Is breast pain a sign of cancer?

Author: James Harvey - March 17, 2021

breast pain

Sarah Harding, former singer of the group Girls Aloud, recently shared details surrounding her devastating breast cancer diagnosis aged 39 with The Times. Sarah disclosed that she had a painful lump prior to seeing a GP, which later revealed she had breast cancer.

Sarah’s story not only raised vital awareness of breast cancer, but also raised questions over breast pain and it’s relationship with breast cancer.

This is a question that is asked a lot, so we reached out to breast surgeon James Harvey for his thoughts. It probably won’t surprise you that there is a short answer and a long answer.

 

Short answer

The short answer is No. Breast pain is not a worrying symptom and is very rarely a symptom of a breast cancer.

Unfortunately, breast pain is very common, as is breast cancer, so many women can experience the two together, even though they are not directly linked. But as with many things in medicine, it’s not quite as straightforward as that. Which brings us to the long answer.

 

Long answer

Large studies have been undertaken to look at all women who attend breast clinics, the symptoms the patient came in with, and their final diagnosis. If we look at massive studies with tens of thousands of women, then there are only two presenting indicators that mean that you as a patient have an increased risk of being diagnosed with a breast cancer.

Firstly, women who find a lump have an increased risk of being diagnosed with a cancer in the clinic. Having a lump increases your risk of being diagnosed with breast cancer by three times more than a woman who comes to the clinic who does not complain of a lump.

Secondly, simply having a breast screening increases your chances of being diagnosed with a breast cancer. This is because about 1 in 100 women will have a cancer detected on a breast screen. The earlier that breast cancer is diagnosed, the better the outcome for the patient.

In these studies, breast pain did not increase the risk of being diagnosed with breast cancer. So, it is pretty clear that breast pain alone, doesn’t put you at risk of being diagnosed with a breast cancer.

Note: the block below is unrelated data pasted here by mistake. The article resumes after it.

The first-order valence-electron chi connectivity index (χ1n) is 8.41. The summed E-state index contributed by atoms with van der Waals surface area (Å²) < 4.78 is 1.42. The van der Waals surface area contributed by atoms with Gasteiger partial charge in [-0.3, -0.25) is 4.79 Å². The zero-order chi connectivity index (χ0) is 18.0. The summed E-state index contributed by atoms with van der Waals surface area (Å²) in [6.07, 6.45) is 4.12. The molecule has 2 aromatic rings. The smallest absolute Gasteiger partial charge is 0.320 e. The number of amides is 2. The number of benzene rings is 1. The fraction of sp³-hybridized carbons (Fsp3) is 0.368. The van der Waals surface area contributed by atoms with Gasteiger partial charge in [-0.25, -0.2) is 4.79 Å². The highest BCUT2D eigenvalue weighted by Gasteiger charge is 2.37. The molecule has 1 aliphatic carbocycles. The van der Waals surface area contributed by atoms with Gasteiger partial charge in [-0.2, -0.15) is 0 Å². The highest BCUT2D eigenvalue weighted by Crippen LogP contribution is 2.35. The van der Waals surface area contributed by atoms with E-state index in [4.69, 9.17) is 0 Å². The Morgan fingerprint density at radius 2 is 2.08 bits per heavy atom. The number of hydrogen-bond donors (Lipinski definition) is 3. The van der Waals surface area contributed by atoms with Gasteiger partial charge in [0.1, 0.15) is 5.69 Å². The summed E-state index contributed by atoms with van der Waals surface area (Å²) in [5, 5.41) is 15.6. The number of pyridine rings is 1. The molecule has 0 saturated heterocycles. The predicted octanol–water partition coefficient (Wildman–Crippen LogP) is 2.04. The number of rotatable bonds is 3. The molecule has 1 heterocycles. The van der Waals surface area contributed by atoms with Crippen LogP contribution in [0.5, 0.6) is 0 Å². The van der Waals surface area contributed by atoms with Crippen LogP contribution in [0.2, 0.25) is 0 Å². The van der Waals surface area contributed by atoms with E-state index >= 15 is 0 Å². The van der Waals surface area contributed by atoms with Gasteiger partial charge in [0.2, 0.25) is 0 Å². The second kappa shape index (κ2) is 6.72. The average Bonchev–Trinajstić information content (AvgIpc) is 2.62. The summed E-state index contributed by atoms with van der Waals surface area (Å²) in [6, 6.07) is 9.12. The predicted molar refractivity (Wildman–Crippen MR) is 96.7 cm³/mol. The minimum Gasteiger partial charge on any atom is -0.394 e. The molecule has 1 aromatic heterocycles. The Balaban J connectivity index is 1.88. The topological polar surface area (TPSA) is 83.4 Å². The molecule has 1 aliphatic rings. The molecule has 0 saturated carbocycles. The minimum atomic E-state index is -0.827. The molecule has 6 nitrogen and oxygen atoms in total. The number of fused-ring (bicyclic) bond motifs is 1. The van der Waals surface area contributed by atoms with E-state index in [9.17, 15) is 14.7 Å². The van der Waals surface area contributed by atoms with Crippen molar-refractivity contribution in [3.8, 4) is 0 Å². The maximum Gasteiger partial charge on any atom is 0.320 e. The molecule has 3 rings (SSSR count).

But let’s look at it a different way…

Can women with breast pain be diagnosed with a breast cancer?

Yes they can. But they are no more likely to be diagnosed than if they had a breast screening or just came for a check-up. About 50% of the women who come to a breast clinic have breast pain, most of these women will have some form of examination and scan/mammogram. So, a proportion of these women will be diagnosed with a breast cancer as they are essentially having a breast screening.

Most of the cancers found will be incidental, which means they are found in a separate part of the breast to where the pain is, or in the other breast. Very occasionally a cancerous lump can be painful, but these are rare occurrences. Therefore, if half the women coming to clinic have breast pain, and 1 in 100 of these then are diagnosed with a breast cancer, this means there are a lot of women with the experience of having had a breast pain and then being diagnosed with a cancer. These are clearly true experiences; these women did have a breast pain and were diagnosed with a cancer.

In summary, breast pain is not a worrying symptom and is very rarely a symptom of a cancer. Breast pain is very common, as is breast cancer, so many women can experience the two together even though they are not directly linked.

 

Should I visit the GP?

It is normal to experience breast pain, and for it to be persistent for weeks or months on end. If the pain continues for longer than six weeks or you are concerned about the pain, then you should contact your GP for an assessment or an examination.

 

Screening and breast awareness

Breast screening is a breast health check, which is an x-ray type test of your breasts that can spot cancers at an early stage when they’re too small to see or feel. Breast screening is offered to all women in the UK between the ages of 50 and 70. It’s really important that you look out for your invite and attend your screening.

The earlier breast cancer is found, the better the chance of beating it. Therefore, it is vitally important that you regularly check your breasts, work out what is ‘normal’ for you and keep an eye out for any signs and symptoms of breast cancer. If you notice anything unusual, the first step is to visit your GP.

You can find out what the signs and symptoms of breast cancer are and how to check yourself properly here. 

James Harvey

Consultant Breast Surgeon